I have a script that takes input from wget or similar and searches through it for key words using grep. (I promise i am not trying to parse HTML with regular expressions, it is just a convenient way to emulate the content-detection behaviour we have in another much more complex product.) This works great, as long as the HTML content isn't too severely minified. When it is, the lines can become very long (over 50 kB in some cases i've seen), and grep chokes on them.

To remedy this, i would like to be able to fold or re-indent the HTML so that it is spread out over more lines. However, in order for the script to give accurate results, i need to be able to do this without otherwise altering the content. This means it can't correct invalid or unclosed tags, and it must fold only between elements, not inside them.

These two requirements seem to rule out all of the HTML-tidying or prettifying utilities i've found.

Are there any UNIX-based shell utilities, perl/python/ruby modules, or similar that can do this for me?

Alternatively, since all i need is to add some new lines in between tags, is there a way that i can semi-reliably do this myself?

  • How do you not fold inside the html element and still have this work? Sep 5, 2013 at 19:26
  • The problem is that the only way to reliably detect what is "between elements" or even identify an element, requires you to parse it. If you had one particular document that you were working with, a solution could possibly be found using regex, but there is no general-use case for what you want. Sep 5, 2013 at 19:46
  • Ignacio: I mean that it can't fold 'text nodes'.
    – kine
    Sep 6, 2013 at 0:49

4 Answers 4


Ok, for anyone else in need of this, I'm recording the suggestions made in this awesome thread (in case that link goes down, as per StackExchange guidelines):

  • HTB 2.0 - DOS based - http://www.digital-mines.com/htb/

  • Tabifier - supports CSS, HTML and C style syntax (including Javascript) - http://tools.arantius.com/tabifier

  • HTML-Kit - a full-featured free HTML editor running on Windows, you need to config TIDY options [Tools /Check code using Tidy /Add new config], uncheck all swithes except "Output only the body content" and "Convert non-breaking space to entities", then go to Actions /Tools /HTML Tidy /Indent Tags or beautify - http://www.chami.com/html-kit/

  • SCREEM - only for Linux -

  • NetBeans - " After openining an html file with NetBeans, click Source then select Format. That's it. " -

  • WebmasterGate's HTML / XHTML Beautifier - Online tool - http://www.webmastergate.com/html-beautifier/

  • Aptana Studio (Version 2.0.4) - "Select Edit > Format or press Ctrl-Shift F to format the html code. The format function can be configured from Windows > Preferrences, then select Aptana > Editors > HTML > Formatting, click Edit to add tags which should not take a new line then save it as a new preferrence." -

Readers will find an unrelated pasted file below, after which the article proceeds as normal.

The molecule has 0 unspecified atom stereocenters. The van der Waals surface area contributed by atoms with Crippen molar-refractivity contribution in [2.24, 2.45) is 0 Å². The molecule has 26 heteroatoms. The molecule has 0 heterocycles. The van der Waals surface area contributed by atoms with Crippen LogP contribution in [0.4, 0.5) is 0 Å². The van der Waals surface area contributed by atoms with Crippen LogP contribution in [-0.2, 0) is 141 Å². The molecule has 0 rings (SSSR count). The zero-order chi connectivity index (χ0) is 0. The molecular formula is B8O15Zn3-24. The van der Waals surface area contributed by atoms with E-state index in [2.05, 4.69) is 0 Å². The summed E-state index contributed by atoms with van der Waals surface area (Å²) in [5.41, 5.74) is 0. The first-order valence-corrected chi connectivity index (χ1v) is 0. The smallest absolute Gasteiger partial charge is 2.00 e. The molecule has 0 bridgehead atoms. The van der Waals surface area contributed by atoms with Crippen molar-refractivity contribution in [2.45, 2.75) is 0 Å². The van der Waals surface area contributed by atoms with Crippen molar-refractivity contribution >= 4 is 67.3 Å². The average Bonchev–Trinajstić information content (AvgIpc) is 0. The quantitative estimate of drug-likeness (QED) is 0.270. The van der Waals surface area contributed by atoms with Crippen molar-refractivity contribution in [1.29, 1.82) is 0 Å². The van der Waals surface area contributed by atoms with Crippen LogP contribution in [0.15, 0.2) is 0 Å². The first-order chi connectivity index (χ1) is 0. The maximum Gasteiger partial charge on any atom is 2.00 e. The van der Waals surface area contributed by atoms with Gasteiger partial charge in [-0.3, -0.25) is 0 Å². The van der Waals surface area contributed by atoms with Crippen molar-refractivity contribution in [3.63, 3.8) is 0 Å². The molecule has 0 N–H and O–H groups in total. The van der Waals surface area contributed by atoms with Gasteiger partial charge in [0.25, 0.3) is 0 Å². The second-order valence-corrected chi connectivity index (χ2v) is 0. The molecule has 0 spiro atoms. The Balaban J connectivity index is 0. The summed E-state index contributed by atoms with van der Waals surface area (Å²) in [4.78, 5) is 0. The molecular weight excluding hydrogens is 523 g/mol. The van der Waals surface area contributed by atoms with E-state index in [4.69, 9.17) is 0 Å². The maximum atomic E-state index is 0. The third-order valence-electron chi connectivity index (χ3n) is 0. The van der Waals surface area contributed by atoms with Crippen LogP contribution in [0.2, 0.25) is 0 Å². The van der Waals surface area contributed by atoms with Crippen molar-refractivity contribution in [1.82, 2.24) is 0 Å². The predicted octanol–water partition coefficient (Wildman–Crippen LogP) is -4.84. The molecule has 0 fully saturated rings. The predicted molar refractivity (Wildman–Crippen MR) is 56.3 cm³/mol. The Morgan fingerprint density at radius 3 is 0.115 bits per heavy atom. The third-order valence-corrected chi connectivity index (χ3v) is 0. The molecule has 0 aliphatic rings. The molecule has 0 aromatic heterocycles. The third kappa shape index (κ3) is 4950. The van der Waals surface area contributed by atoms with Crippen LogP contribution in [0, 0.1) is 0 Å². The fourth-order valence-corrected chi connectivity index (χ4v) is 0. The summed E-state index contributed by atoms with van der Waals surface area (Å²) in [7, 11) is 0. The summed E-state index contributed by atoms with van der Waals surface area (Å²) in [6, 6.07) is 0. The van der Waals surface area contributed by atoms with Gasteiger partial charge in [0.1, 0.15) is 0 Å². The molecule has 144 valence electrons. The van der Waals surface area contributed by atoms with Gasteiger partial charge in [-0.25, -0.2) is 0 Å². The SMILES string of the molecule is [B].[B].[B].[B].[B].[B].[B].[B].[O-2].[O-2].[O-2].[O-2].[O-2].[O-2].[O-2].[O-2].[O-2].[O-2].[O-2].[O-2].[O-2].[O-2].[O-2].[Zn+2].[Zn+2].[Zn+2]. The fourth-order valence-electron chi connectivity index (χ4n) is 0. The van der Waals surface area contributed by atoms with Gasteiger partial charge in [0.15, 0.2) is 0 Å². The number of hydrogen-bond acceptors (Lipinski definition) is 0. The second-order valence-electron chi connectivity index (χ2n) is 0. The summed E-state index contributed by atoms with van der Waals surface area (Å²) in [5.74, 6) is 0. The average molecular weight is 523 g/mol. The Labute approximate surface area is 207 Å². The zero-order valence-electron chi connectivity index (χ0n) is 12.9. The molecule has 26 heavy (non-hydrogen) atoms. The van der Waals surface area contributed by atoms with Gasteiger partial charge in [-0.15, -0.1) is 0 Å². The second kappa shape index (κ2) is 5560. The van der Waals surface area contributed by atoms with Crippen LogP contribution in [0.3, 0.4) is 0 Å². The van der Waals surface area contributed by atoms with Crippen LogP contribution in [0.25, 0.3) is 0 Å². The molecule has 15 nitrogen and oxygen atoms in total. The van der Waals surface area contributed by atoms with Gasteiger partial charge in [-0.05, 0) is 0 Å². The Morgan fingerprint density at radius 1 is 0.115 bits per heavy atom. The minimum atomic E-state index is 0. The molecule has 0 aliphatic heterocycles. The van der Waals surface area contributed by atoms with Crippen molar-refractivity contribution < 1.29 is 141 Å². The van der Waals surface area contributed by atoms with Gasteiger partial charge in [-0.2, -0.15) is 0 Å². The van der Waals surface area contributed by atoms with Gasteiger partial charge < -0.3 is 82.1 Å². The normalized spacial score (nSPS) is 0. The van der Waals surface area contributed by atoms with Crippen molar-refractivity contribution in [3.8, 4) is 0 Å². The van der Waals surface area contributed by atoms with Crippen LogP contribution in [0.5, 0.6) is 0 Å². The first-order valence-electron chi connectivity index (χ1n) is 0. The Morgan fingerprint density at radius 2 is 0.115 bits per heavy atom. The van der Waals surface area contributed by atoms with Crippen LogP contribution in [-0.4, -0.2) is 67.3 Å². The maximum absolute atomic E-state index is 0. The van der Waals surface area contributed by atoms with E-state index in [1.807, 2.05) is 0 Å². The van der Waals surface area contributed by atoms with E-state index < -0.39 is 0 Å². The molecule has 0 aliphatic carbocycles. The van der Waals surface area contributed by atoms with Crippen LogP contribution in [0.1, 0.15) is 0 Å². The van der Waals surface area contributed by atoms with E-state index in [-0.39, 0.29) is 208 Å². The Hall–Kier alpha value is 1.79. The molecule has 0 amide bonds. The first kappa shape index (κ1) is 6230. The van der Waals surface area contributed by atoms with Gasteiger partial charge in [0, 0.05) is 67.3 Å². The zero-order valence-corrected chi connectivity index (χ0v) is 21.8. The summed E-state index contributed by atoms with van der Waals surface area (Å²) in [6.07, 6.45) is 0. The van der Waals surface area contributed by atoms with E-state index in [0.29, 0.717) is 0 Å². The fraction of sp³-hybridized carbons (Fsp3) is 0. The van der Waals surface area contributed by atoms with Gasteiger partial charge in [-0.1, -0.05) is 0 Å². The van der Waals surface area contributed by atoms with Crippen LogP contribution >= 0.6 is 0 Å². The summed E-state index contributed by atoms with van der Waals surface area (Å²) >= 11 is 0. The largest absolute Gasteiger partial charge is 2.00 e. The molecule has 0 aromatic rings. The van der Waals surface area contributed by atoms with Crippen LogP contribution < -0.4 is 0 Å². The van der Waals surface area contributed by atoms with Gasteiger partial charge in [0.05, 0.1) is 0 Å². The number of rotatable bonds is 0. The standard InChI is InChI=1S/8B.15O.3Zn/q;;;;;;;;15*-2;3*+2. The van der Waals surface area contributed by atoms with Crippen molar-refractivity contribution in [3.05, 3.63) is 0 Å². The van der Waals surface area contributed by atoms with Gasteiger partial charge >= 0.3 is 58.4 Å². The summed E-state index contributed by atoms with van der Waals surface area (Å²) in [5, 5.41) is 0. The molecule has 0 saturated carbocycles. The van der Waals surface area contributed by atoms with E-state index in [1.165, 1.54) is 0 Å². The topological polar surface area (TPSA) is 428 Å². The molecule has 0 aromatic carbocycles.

• UniversalIndentGUI - Uses HTB Beautifier internally - While running Notepad++, go to Plugins > Plugin Manager > Show Plugin Manager, select UniversalIndentGUI from the available list to install it.

  • tidy with these options:

(filler text since the markdown engine seems to have problem when code directly follows bullets)

[HTML, XHTML, XML Options]

[Diagnostics Options]

[Pretty Print Options]

[Miscellaneous Options]

I'm yet to try out these options (the input-xml: yes and force-output: yes config suggestions to HTML tidy mentioned https://stackoverflow.com/questions/7151180/use-html-tidy-to-just-indent-html-code works for my immediate purpose), will update this answer if I do.


Run the file through HTML Tidy.

For example:

curl http://superuser.com | tidy -i | less

-i is for indentation of the input.

  • 1
    The first paragraph of man tidy says: For HTML varians, it detects and corrects many common coding errors. This makes it destructive to the original content.
    – kine
    Sep 6, 2013 at 0:51
  • @kine: Oh, well, if the first paragraph of the man page says that, then I wouldn't even try it either. Sep 6, 2013 at 9:08
  • 1
    @kine I found the answer here: stackoverflow.com/questions/7151180/… especially the second comment on the answer. Running it with that config (along with input-xml yes and force-output yes) indents it mostly non-destructively - "mostly" because it still makes changes in HTML character entities, I guess you have to hunt down and change that option too if that's a problem to you.
    – Sundar R
    Sep 18, 2013 at 15:48

The simplest way to do this without parsing/fixing the document is to look for a closing tag, followed by an open-angle-bracket or whitespace, and insert a newline. Search for:


and replace with


You will still need to manually check over each output document and verify that it didn't break anything, but this should work for most cases. It won't be pretty output, but it should kill 50KB lines.

  • That's a possibility. It might be the one i have to go with.
    – kine
    Sep 6, 2013 at 0:52

Another option is to use pup without arguments:


In xmllint --html uses an HTML parser and --format reformats the input. The dash for STDIN cannot be omitted.

xmllint --format --html -

XmlStarlet also supports using an HTML parser. fo is short for format. See xml fo -h for help.

xml fo --html

The main implementation of tidy does not support HTML5 but tidy-html5 does. brew install tidy-html5 installs tidy-html5 as /usr/local/bin/tidy in OS X.

Your Answer

By clicking “Post Your Answer”, you agree to our terms of service, privacy policy and cookie policy

Not the answer you're looking for? Browse other questions tagged or ask your own question.